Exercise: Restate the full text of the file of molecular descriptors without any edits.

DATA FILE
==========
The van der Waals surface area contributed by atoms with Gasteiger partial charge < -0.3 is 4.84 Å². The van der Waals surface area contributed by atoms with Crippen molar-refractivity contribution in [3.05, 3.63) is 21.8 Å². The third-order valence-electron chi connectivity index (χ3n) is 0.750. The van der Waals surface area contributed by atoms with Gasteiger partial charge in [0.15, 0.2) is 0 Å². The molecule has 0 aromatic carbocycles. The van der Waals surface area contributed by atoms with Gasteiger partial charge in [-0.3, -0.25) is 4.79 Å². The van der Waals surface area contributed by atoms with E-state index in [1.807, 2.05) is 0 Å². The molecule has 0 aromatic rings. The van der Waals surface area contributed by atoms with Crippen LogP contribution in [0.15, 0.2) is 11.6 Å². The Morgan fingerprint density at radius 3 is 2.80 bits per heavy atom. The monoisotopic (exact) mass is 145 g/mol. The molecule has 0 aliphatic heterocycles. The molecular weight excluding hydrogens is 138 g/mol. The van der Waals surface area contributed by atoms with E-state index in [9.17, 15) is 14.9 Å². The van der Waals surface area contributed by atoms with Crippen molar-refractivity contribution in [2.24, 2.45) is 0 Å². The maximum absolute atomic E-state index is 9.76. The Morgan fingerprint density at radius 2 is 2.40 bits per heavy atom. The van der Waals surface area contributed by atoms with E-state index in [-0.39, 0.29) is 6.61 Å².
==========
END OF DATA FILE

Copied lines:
The van der Waals surface area contributed by atoms with Gasteiger partial charge < -0.3 is 4.84 Å². The van der Waals surface area contributed by atoms with Crippen molar-refractivity contribution in [3.05, 3.63) is 21.8 Å². The third-order valence-electron chi connectivity index (χ3n) is 0.750. The van der Waals surface area contributed by atoms with Gasteiger partial charge in [0.15, 0.2) is 0 Å². The molecule has 0 aromatic carbocycles. The van der Waals surface area contributed by atoms with Gasteiger partial charge in [-0.3, -0.25) is 4.79 Å². The van der Waals surface area contributed by atoms with E-state index in [1.807, 2.05) is 0 Å². The molecule has 0 aromatic rings. The van der Waals surface area contributed by atoms with Crippen LogP contribution in [0.15, 0.2) is 11.6 Å². The Morgan fingerprint density at radius 3 is 2.80 bits per heavy atom. The monoisotopic (exact) mass is 145 g/mol. The molecule has 0 aliphatic heterocycles. The molecular weight excluding hydrogens is 138 g/mol. The van der Waals surface area contributed by atoms with E-state index in [9.17, 15) is 14.9 Å². The van der Waals surface area contributed by atoms with Crippen molar-refractivity contribution in [2.24, 2.45) is 0 Å². The maximum absolute atomic E-state index is 9.76. The Morgan fingerprint density at radius 2 is 2.40 bits per heavy atom. The van der Waals surface area contributed by atoms with E-state index in [-0.39, 0.29) is 6.61 Å².